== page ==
Manchurian Candidate Book Review


“The Manchurian Candidate” is a masterpiece of suspense and political satire. With its plot heavily rooted in the concept of mind control, it has often been used as a reference point in discussions about subliminal messaging and its implications for society. This article will dissect the film’s narrative and illustrate its connections to real-world psychological theories and phenomena.

Brief Overview of “The Manchurian Candidate”

“The Manchurian Candidate” was initially a novel by Richard Condon, which was later adapted into two films: the original in 1962 directed by John Frankenheimer and a 2004 remake directed by Jonathan Demme. The story revolves around a former Korean War POW who, upon returning to the United States, is plagued by nightmares of his captivity. Unbeknownst to him, he’s been programmed to become a political assassin through a Soviet-Chinese conspiracy. The narrative provides a chilling representation of brainwashing techniques and how they can be used to manipulate individuals and control their actions.

The Depiction of Brainwashing

1. The Art of Mind Control

In the film, Sgt. Raymond Shaw (Laurence Harvey in 1962 and Liev Schreiber in 2004) is captured by a communist regime during the Korean War and undergoes a process of brainwashing. This process renders him susceptible to hypnotic suggestion, with specific triggers designed to activate his conditioning and compel him to carry out assigned tasks – including assassination. The methods used to condition Shaw exemplify classic brainwashing techniques: isolation, monotony, induced exhaustion, and repeated exposure to specific stimuli or messages.

2. Subliminal Messaging and Symbolism

The Manchurian Candidate masterfully uses subliminal messaging and symbolism. The queen of diamonds playing card, for example, is the trigger that sets off Shaw’s brainwashed state. This object becomes a symbol of mind control in the film, an unseen string that manipulates the puppet. In real life, the concept of subliminal messaging posits that people can be influenced by information they’re not consciously aware of, subtly shifting their attitudes or behaviors. Although its efficacy remains debated, its theoretical similarities to the film’s brainwashing techniques are hard to ignore.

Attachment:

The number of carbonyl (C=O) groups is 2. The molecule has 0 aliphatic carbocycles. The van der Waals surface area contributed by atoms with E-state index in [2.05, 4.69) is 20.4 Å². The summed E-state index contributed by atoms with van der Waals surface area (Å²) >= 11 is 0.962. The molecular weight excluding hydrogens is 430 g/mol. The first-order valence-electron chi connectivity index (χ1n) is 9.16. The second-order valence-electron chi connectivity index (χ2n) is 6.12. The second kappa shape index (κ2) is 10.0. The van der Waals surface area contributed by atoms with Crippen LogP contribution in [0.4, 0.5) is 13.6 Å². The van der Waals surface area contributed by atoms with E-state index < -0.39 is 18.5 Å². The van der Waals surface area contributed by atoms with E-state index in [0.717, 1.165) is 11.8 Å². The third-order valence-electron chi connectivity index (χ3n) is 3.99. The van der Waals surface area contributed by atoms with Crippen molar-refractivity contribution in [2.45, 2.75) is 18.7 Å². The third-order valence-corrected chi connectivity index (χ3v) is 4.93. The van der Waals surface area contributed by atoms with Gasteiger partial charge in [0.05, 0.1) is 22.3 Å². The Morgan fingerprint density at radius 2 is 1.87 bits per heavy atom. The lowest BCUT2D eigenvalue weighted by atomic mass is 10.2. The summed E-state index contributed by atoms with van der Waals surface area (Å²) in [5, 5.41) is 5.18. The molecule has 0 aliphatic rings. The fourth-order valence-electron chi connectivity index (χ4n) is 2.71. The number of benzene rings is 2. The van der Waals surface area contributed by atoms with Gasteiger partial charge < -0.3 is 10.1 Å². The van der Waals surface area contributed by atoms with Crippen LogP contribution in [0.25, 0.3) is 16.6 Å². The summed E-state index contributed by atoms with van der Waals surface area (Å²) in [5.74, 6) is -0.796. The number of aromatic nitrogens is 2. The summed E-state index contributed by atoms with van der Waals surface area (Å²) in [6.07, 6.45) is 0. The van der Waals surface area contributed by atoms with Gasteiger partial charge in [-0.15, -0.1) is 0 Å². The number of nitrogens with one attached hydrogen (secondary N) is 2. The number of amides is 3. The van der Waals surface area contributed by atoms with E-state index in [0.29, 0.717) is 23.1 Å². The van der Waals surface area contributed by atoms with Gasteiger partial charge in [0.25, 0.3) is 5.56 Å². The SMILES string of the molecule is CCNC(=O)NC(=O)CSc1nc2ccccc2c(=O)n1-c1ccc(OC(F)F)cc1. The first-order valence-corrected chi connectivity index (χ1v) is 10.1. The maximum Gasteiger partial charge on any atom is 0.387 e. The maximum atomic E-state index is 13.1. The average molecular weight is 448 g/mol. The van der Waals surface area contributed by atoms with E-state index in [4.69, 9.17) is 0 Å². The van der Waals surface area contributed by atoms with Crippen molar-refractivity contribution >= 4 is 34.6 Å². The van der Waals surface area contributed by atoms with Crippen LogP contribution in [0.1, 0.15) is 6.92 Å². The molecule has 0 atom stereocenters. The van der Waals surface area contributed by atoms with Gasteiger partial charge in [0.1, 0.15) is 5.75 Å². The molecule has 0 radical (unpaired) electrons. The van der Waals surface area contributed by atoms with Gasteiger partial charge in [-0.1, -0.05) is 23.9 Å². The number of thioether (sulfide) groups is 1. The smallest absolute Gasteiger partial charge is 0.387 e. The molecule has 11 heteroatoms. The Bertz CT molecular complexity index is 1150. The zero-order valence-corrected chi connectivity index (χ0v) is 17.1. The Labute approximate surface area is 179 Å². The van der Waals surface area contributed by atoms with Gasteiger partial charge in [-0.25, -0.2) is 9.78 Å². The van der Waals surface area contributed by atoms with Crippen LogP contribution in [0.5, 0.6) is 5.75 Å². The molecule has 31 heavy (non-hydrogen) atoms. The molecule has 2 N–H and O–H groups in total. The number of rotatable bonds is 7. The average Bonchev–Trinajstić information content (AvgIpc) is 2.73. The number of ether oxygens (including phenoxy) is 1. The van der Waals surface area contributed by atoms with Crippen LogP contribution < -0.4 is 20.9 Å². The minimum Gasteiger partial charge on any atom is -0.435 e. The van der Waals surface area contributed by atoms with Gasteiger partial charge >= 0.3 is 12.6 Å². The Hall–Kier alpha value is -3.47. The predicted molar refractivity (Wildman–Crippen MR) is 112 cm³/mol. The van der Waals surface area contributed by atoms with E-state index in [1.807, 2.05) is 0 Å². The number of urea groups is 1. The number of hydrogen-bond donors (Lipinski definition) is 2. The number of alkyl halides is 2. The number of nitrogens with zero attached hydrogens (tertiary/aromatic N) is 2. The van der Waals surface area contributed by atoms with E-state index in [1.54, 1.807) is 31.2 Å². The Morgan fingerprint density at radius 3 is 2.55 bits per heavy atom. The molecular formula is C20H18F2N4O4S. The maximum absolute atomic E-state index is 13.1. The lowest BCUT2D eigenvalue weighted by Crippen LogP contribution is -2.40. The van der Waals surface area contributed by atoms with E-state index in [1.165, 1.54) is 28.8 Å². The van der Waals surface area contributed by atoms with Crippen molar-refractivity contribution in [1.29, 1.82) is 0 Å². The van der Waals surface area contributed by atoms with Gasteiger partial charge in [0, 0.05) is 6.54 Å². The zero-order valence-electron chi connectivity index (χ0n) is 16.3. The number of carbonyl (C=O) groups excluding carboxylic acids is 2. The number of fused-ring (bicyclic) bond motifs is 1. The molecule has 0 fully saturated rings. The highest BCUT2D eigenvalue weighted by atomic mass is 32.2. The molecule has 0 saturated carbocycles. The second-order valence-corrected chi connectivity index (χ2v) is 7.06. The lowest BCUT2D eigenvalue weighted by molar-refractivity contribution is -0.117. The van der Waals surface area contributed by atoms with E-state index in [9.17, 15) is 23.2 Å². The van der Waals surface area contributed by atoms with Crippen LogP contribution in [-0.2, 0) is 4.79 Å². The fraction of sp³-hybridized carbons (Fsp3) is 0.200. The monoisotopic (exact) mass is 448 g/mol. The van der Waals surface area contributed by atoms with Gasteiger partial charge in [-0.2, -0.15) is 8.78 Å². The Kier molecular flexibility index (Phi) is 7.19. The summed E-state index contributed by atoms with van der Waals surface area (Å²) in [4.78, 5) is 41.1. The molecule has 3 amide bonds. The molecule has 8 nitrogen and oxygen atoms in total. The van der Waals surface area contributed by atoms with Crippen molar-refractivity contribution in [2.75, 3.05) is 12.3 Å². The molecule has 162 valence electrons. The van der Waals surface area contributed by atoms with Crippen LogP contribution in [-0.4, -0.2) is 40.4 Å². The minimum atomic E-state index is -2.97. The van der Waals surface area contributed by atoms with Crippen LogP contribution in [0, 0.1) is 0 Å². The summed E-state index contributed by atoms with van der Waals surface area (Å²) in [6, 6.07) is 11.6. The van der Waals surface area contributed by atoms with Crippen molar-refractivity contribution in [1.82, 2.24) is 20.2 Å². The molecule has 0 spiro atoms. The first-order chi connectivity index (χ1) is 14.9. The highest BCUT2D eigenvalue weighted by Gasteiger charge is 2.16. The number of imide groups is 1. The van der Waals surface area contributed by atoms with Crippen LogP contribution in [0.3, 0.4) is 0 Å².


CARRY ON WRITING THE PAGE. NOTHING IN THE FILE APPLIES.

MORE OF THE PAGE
Parallels with Real-World Techniques

1. Psychological Manipulation and Propaganda

The narrative of “The Manchurian Candidate” mirrors techniques often used in propaganda, where repetitive exposure to certain ideologies aims to influence public opinion and behavior. The film offers a heightened, dramatized interpretation of this, showing the extreme results of unchecked psychological manipulation.

2. Media and Advertising

Subliminal messages have also been attributed to advertising tactics, where marketers supposedly insert hidden messages into ads to influence consumer behavior. While there’s no definitive proof of widespread use or effectiveness, the film’s concept shares a clear parallel with this alleged practice, providing a thought-provoking commentary on the power of subconscious influence.

Final Thought

“The Manchurian Candidate” uses the concept of mind control not only to drive its thrilling plot but also to pose significant questions about societal structures and the human mind. Its eerie depiction of brainwashing reflects genuine fears about the capacity for manipulation in politics, media, and beyond. While the film presents an exaggerated version of these concepts, it opens the door for critical discussions on the extent to which our thoughts and actions are truly our own.

As we continue to unravel the mysteries of the human mind, “The Manchurian Candidate” serves as a cautionary tale, urging us to remain vigilant about the information we consume and the potential influences it may bear on our subconscious. As the line between fact and fiction becomes increasingly blurred in today’s media-saturated world, the film’s message feels more relevant than ever.

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